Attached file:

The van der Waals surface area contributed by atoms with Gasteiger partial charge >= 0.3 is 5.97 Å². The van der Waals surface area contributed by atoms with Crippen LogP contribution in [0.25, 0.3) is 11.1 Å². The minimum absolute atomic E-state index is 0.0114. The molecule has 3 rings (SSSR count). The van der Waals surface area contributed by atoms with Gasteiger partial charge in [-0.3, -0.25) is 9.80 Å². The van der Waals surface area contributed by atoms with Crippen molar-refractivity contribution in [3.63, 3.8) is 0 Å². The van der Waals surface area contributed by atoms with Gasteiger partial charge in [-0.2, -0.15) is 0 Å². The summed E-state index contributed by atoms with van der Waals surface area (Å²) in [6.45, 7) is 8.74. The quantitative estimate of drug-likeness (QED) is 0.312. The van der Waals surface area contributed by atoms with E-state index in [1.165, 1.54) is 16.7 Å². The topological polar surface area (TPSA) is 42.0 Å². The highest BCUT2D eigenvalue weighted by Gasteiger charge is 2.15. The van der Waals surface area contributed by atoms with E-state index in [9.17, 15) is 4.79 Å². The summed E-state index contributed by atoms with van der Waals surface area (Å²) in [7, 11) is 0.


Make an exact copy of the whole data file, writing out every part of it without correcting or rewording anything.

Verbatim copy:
The van der Waals surface area contributed by atoms with Gasteiger partial charge >= 0.3 is 5.97 Å². The van der Waals surface area contributed by atoms with Crippen LogP contribution in [0.25, 0.3) is 11.1 Å². The minimum absolute atomic E-state index is 0.0114. The molecule has 3 rings (SSSR count). The van der Waals surface area contributed by atoms with Gasteiger partial charge in [-0.3, -0.25) is 9.80 Å². The van der Waals surface area contributed by atoms with Crippen molar-refractivity contribution in [3.63, 3.8) is 0 Å². The van der Waals surface area contributed by atoms with Gasteiger partial charge in [-0.2, -0.15) is 0 Å². The summed E-state index contributed by atoms with van der Waals surface area (Å²) in [6.45, 7) is 8.74. The quantitative estimate of drug-likeness (QED) is 0.312. The van der Waals surface area contributed by atoms with E-state index in [1.165, 1.54) is 16.7 Å². The topological polar surface area (TPSA) is 42.0 Å². The highest BCUT2D eigenvalue weighted by Gasteiger charge is 2.15. The van der Waals surface area contributed by atoms with E-state index in [9.17, 15) is 4.79 Å². The summed E-state index contributed by atoms with van der Waals surface area (Å²) in [7, 11) is 0.